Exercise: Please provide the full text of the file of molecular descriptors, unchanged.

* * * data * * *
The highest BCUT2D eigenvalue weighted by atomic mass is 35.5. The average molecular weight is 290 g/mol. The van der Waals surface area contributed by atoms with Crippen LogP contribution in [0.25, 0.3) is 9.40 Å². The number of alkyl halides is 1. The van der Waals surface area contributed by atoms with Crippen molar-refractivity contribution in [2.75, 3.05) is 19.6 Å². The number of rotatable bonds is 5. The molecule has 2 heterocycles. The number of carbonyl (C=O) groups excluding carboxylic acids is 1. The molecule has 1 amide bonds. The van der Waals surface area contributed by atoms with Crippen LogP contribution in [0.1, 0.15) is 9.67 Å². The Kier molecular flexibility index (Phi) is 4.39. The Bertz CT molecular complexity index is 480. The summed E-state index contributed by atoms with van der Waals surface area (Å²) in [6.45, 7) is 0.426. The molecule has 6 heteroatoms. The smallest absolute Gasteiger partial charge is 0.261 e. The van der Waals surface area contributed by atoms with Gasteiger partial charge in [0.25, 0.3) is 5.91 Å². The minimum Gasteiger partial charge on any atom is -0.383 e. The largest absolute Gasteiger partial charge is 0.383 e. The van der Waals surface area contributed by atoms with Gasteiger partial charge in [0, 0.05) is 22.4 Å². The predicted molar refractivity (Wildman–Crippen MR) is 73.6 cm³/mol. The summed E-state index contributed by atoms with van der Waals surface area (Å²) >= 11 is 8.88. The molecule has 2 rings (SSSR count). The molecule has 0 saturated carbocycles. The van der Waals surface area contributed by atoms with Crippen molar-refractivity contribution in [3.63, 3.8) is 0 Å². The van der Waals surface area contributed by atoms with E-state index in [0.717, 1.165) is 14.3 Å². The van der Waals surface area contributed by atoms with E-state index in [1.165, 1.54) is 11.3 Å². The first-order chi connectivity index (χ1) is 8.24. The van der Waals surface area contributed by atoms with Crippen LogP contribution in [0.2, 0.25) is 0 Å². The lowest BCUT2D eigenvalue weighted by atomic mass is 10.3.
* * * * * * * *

The highest BCUT2D eigenvalue weighted by atomic mass is 35.5. The average molecular weight is 290 g/mol. The van der Waals surface area contributed by atoms with Crippen LogP contribution in [0.25, 0.3) is 9.40 Å². The number of alkyl halides is 1. The van der Waals surface area contributed by atoms with Crippen molar-refractivity contribution in [2.75, 3.05) is 19.6 Å². The number of rotatable bonds is 5. The molecule has 2 heterocycles. The number of carbonyl (C=O) groups excluding carboxylic acids is 1. The molecule has 1 amide bonds. The van der Waals surface area contributed by atoms with Crippen LogP contribution in [0.1, 0.15) is 9.67 Å². The Kier molecular flexibility index (Phi) is 4.39. The Bertz CT molecular complexity index is 480. The summed E-state index contributed by atoms with van der Waals surface area (Å²) in [6.45, 7) is 0.426. The molecule has 6 heteroatoms. The smallest absolute Gasteiger partial charge is 0.261 e. The van der Waals surface area contributed by atoms with Gasteiger partial charge in [0.25, 0.3) is 5.91 Å². The minimum Gasteiger partial charge on any atom is -0.383 e. The largest absolute Gasteiger partial charge is 0.383 e. The van der Waals surface area contributed by atoms with Gasteiger partial charge in [0, 0.05) is 22.4 Å². The predicted molar refractivity (Wildman–Crippen MR) is 73.6 cm³/mol. The summed E-state index contributed by atoms with van der Waals surface area (Å²) >= 11 is 8.88. The molecule has 2 rings (SSSR count). The molecule has 0 saturated carbocycles. The van der Waals surface area contributed by atoms with Crippen molar-refractivity contribution in [3.63, 3.8) is 0 Å². The van der Waals surface area contributed by atoms with E-state index in [0.717, 1.165) is 14.3 Å². The van der Waals surface area contributed by atoms with E-state index in [1.165, 1.54) is 11.3 Å². The first-order chi connectivity index (χ1) is 8.24. The van der Waals surface area contributed by atoms with Crippen LogP contribution in [0.2, 0.25) is 0 Å². The lowest BCUT2D eigenvalue weighted by atomic mass is 10.3.